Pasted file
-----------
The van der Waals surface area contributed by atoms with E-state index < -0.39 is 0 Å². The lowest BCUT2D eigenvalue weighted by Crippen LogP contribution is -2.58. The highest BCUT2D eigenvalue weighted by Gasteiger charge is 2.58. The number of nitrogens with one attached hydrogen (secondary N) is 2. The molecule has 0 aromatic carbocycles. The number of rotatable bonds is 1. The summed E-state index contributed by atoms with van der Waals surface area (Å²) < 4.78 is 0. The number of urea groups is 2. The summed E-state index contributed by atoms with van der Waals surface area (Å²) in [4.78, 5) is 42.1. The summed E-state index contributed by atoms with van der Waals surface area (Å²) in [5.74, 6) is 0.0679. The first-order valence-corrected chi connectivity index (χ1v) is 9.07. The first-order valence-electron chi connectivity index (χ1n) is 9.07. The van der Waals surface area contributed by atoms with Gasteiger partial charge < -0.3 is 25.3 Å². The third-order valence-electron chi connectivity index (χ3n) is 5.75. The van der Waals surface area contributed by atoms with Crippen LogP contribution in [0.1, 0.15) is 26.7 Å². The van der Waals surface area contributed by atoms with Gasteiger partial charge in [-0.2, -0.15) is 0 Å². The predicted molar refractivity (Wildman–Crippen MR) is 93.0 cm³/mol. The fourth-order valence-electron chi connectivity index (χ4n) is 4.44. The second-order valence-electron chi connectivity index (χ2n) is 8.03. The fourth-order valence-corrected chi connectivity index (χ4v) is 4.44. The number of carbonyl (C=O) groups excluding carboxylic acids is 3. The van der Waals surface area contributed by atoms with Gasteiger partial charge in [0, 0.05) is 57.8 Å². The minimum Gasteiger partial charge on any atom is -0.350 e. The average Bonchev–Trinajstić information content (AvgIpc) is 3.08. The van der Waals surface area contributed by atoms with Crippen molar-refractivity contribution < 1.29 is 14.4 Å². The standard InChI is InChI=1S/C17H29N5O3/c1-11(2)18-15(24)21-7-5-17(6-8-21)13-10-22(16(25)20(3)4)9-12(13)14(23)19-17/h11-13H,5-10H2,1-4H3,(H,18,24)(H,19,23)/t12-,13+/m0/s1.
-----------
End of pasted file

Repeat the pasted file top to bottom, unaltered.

The van der Waals surface area contributed by atoms with E-state index < -0.39 is 0 Å². The lowest BCUT2D eigenvalue weighted by Crippen LogP contribution is -2.58. The highest BCUT2D eigenvalue weighted by Gasteiger charge is 2.58. The number of nitrogens with one attached hydrogen (secondary N) is 2. The molecule has 0 aromatic carbocycles. The number of rotatable bonds is 1. The summed E-state index contributed by atoms with van der Waals surface area (Å²) < 4.78 is 0. The number of urea groups is 2. The summed E-state index contributed by atoms with van der Waals surface area (Å²) in [4.78, 5) is 42.1. The summed E-state index contributed by atoms with van der Waals surface area (Å²) in [5.74, 6) is 0.0679. The first-order valence-corrected chi connectivity index (χ1v) is 9.07. The first-order valence-electron chi connectivity index (χ1n) is 9.07. The van der Waals surface area contributed by atoms with Gasteiger partial charge < -0.3 is 25.3 Å². The third-order valence-electron chi connectivity index (χ3n) is 5.75. The van der Waals surface area contributed by atoms with Crippen LogP contribution in [0.1, 0.15) is 26.7 Å². The van der Waals surface area contributed by atoms with Gasteiger partial charge in [-0.2, -0.15) is 0 Å². The predicted molar refractivity (Wildman–Crippen MR) is 93.0 cm³/mol. The fourth-order valence-electron chi connectivity index (χ4n) is 4.44. The second-order valence-electron chi connectivity index (χ2n) is 8.03. The fourth-order valence-corrected chi connectivity index (χ4v) is 4.44. The number of carbonyl (C=O) groups excluding carboxylic acids is 3. The van der Waals surface area contributed by atoms with Gasteiger partial charge in [0, 0.05) is 57.8 Å². The minimum Gasteiger partial charge on any atom is -0.350 e. The average Bonchev–Trinajstić information content (AvgIpc) is 3.08. The van der Waals surface area contributed by atoms with Crippen molar-refractivity contribution < 1.29 is 14.4 Å². The standard InChI is InChI=1S/C17H29N5O3/c1-11(2)18-15(24)21-7-5-17(6-8-21)13-10-22(16(25)20(3)4)9-12(13)14(23)19-17/h11-13H,5-10H2,1-4H3,(H,18,24)(H,19,23)/t12-,13+/m0/s1.